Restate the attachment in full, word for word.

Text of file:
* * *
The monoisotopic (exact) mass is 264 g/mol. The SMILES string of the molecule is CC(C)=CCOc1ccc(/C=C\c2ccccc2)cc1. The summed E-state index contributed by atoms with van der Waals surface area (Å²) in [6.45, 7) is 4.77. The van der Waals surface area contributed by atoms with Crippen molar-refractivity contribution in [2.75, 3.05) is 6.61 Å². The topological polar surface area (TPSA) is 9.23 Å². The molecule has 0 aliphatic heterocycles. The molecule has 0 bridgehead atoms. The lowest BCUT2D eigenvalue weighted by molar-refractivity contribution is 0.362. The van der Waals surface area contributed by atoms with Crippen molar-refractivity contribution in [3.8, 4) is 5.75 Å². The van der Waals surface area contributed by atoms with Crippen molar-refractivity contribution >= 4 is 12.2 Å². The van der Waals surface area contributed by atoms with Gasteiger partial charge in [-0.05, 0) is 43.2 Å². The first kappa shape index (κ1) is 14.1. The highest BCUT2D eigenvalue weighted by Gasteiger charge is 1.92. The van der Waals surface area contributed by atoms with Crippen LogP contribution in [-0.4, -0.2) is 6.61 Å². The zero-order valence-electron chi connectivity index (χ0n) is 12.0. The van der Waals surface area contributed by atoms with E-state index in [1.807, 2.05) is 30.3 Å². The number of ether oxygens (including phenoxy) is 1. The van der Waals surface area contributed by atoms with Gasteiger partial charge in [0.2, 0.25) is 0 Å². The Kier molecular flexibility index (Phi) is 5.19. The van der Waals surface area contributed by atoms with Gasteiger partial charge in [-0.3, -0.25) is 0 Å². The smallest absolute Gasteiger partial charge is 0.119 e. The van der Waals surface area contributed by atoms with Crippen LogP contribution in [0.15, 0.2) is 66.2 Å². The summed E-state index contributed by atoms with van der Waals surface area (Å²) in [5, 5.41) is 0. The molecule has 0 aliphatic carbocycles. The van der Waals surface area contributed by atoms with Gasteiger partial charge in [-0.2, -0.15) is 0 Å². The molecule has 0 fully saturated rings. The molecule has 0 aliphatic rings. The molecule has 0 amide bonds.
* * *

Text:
The monoisotopic (exact) mass is 264 g/mol. The SMILES string of the molecule is CC(C)=CCOc1ccc(/C=C\c2ccccc2)cc1. The summed E-state index contributed by atoms with van der Waals surface area (Å²) in [6.45, 7) is 4.77. The van der Waals surface area contributed by atoms with Crippen molar-refractivity contribution in [2.75, 3.05) is 6.61 Å². The topological polar surface area (TPSA) is 9.23 Å². The molecule has 0 aliphatic heterocycles. The molecule has 0 bridgehead atoms. The lowest BCUT2D eigenvalue weighted by molar-refractivity contribution is 0.362. The van der Waals surface area contributed by atoms with Crippen molar-refractivity contribution in [3.8, 4) is 5.75 Å². The van der Waals surface area contributed by atoms with Crippen molar-refractivity contribution >= 4 is 12.2 Å². The van der Waals surface area contributed by atoms with Gasteiger partial charge in [-0.05, 0) is 43.2 Å². The first kappa shape index (κ1) is 14.1. The highest BCUT2D eigenvalue weighted by Gasteiger charge is 1.92. The van der Waals surface area contributed by atoms with Crippen LogP contribution in [-0.4, -0.2) is 6.61 Å². The zero-order valence-electron chi connectivity index (χ0n) is 12.0. The van der Waals surface area contributed by atoms with E-state index in [1.807, 2.05) is 30.3 Å². The number of ether oxygens (including phenoxy) is 1. The van der Waals surface area contributed by atoms with Gasteiger partial charge in [0.2, 0.25) is 0 Å². The Kier molecular flexibility index (Phi) is 5.19. The van der Waals surface area contributed by atoms with Gasteiger partial charge in [-0.3, -0.25) is 0 Å². The smallest absolute Gasteiger partial charge is 0.119 e. The van der Waals surface area contributed by atoms with Crippen LogP contribution in [0.15, 0.2) is 66.2 Å². The summed E-state index contributed by atoms with van der Waals surface area (Å²) in [5, 5.41) is 0. The molecule has 0 aliphatic carbocycles. The van der Waals surface area contributed by atoms with Gasteiger partial charge in [-0.2, -0.15) is 0 Å². The molecule has 0 fully saturated rings. The molecule has 0 aliphatic rings. The molecule has 0 amide bonds.